A stack in which an auxiliary sheet 94 and a copper paste 96 are built in the positive-to-negative direction along the z axis (hereinafter, referred to as a “second stack”) is arranged beside the first stack. The back surface of the first surface and the back surface of the second stack are aligned such that the copper paste 96 and the transparent conductive layer 58 are substantially flush with each other on the negative direction side along the z axis. The term “substantially” means accommodating a range of errors. A resin (e.g., PET) sheet is used for the auxiliary sheet 94. The copper paste 96 has relatively low intimacy of contact with the auxiliary sheet 94. So long as such property is provided, an alternative to the copper paste 96 may be used.
      Subsequently, the seed layer 62 is formed on the back surface side of the transparent conductive layer 58 and the copper paste 96. Resist patterning for providing the resist 92 is performed in a portion other than where the plating layer 64 is formed. Further, the plating layer 64 is formed on the back surface side of the seed layer 62 by plating. Thus, the plating layer 64 is formed on the principal surface of the first stack and the principal surface of the second stack by plating.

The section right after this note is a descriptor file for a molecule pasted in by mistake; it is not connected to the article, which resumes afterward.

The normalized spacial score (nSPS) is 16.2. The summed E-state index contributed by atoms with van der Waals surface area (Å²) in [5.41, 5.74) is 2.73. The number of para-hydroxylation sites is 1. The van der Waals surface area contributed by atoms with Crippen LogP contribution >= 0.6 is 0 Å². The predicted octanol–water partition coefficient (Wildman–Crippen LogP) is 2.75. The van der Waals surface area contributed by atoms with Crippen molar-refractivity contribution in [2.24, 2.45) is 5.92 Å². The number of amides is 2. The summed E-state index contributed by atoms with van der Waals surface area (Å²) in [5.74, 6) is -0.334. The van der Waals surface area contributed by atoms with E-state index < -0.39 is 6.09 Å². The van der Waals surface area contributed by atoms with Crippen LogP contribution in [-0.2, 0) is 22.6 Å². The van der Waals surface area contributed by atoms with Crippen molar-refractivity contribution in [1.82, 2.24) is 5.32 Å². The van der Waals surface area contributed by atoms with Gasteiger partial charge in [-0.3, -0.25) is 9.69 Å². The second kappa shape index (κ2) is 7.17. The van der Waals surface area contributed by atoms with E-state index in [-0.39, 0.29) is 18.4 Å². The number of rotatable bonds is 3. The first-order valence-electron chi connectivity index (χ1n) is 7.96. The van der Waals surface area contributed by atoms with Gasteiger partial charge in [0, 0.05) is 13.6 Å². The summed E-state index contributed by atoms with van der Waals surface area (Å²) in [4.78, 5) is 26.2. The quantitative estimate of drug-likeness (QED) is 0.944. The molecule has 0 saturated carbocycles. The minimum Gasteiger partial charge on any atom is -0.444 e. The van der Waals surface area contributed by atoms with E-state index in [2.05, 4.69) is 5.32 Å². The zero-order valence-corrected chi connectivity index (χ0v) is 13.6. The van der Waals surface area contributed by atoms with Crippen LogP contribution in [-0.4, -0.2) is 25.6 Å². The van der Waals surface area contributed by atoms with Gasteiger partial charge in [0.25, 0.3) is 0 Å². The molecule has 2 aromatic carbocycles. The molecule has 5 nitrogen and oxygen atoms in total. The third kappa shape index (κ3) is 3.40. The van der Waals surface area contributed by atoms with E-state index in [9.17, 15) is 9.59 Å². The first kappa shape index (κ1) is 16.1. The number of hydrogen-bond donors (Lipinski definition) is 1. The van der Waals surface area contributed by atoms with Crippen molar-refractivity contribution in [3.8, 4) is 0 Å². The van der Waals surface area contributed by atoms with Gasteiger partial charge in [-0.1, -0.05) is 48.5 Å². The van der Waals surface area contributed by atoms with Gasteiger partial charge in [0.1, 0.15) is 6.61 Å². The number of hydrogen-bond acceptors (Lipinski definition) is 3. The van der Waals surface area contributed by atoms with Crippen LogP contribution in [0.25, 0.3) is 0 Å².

The portions of the seed layer 62 and the plating layer 64 formed on the back surface side of the first stack correspond to the portions of the bus bar electrode 32 for the first electrode provided in the semiconductor substrate 50. Further, the portions of the seed layer 62 and the plating layer 64 formed on the back surface side of the second stack correspond to the portions of the bus bar electrode for the first electrode 32 extending beyond the semiconductor substrate 50. These steps correspond to those in FIGS. 4B-4C and FIG. 5A.
      Further, after the resist 92 is removed, the auxiliary sheet 94 is removed from the first stack. As mentioned previously, the intimacy of contact between the copper paste 96 and auxiliary sheet 94 is relatively low so that it is easy to remove the auxiliary sheet 94.
      A description will be given of a method of manufacturing the solar cell 10 different from the methods described so far, with reference to FIGS. 7A-7C.FIGS. 7A-7C are cross sectional views showing still alternative steps of manufacturing the solar cell 10, and, in particular, the bus bar electrode 32 for the first electrode. In FIG. 7A, as in FIG. 4A, the protection layer 52, the semiconductor substrate 50, the first semiconductor layer 54, the insulating layer 60, the second semiconductor layer 56, and the transparent conductive layer 58 are built in the positive-to-negative direction along the z axis.